By Phil Crone
Executive Officer, Dallas Builders Association
In the midst of a labor shortage of nearly 20,000 construction workers in our area, the Dallas Builders Association is looking for young people to enter into an industry that desperately needs them. Much of our outreach has centered on our area’s vocational trade school programs. These are the same programs President Trump called to expand during last month’s State of the Union Address. They are also where about three in every four students are “Dreamers,” otherwise known as eligible recipients of the Deferred Action for Childhood Arrivals program (DACA), whose status is very much in limbo ahead of President Trump’s March 5 deadline to end the program in the absence of Congressional action.
Their future and the future of the housing industry are inextricably linked.
The average age of a skilled craftsman in Texas such as a carpenter is 49, the average welder is 55, and the average plumber is 56. Over the next five years, 20 percent of skilled craftsmen in our industry will retire. Who will replace them?
From touring area high school programs, the answer is clear. Many students who constitute the future of our industry arrived in the United States at a young age, and life here is all they’ve ever known. They are acquiring skills that, quite frankly, most American children are not interested in, are perfectly bilingual and are excited about a future in residential construction. I spoke recently with a local program instructor who told me he’s had to be as much of an advisor on work eligibility as he is for workforce training. Like all of us, he is short on answers unless Congress acts soon.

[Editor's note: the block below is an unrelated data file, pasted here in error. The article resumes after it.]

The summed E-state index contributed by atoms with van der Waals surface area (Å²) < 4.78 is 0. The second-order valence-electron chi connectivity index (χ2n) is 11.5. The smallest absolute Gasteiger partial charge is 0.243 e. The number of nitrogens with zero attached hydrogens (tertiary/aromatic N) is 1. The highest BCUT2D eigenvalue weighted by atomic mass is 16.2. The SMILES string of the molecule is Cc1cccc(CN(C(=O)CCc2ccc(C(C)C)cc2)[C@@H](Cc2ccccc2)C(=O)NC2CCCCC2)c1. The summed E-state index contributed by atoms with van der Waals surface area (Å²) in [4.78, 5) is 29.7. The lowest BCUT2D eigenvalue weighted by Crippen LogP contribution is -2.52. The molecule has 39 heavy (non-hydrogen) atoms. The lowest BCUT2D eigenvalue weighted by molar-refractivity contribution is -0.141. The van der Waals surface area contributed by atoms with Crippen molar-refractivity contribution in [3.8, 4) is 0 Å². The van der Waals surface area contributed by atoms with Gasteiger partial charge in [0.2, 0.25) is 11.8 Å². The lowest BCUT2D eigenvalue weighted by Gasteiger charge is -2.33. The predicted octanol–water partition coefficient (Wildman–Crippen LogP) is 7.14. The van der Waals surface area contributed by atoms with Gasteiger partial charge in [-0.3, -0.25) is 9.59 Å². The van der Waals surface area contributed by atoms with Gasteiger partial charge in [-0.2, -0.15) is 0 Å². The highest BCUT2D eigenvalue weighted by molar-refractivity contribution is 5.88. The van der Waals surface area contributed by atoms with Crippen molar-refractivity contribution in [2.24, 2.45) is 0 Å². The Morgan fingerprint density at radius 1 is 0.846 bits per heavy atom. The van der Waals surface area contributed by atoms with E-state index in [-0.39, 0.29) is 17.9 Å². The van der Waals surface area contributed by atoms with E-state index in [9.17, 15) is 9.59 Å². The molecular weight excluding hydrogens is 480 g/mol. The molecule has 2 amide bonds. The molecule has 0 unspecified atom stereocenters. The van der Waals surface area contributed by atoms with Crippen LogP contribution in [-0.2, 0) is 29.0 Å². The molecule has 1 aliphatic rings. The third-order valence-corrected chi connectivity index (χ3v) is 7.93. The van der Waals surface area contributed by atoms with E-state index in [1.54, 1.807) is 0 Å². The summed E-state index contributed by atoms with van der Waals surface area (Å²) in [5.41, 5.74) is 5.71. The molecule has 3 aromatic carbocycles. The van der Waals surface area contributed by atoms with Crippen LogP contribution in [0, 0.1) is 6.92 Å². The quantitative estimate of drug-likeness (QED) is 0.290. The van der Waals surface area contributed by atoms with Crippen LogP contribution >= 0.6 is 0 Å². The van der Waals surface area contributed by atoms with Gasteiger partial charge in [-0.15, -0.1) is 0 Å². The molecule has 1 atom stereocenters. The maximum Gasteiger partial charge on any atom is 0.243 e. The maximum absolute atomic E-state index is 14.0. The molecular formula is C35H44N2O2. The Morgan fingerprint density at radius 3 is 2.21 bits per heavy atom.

President Trump has rightly placed the responsibility for establishing a permanent solution for the program squarely in the hands of Congress where it belongs as well as taking necessary steps to secure the border. Congress needs to establish a constitutional and permanent fix to the DACA program quickly. Our industry’s future depends on it.
According to New American Economy, 90% of the 800,000 DACA-eligible working age population is employed and contributing $1.4 billion to federal taxes and $1.6 billion to state and local taxes. There’s potential for much more in the residential construction industry as the labor shortage alone is adding $5,000 and 2 months to every home built in the area, according to a recent survey of Dallas BA builder members. If you are building or remodeling a home or planning for one in the near future, you have a vested interest in this issue.
Phil Crone is the executive officer of the Dallas Builders Association, the trade association and network of Dallas builders. Find out more about the DBA at dallasbuilders.com.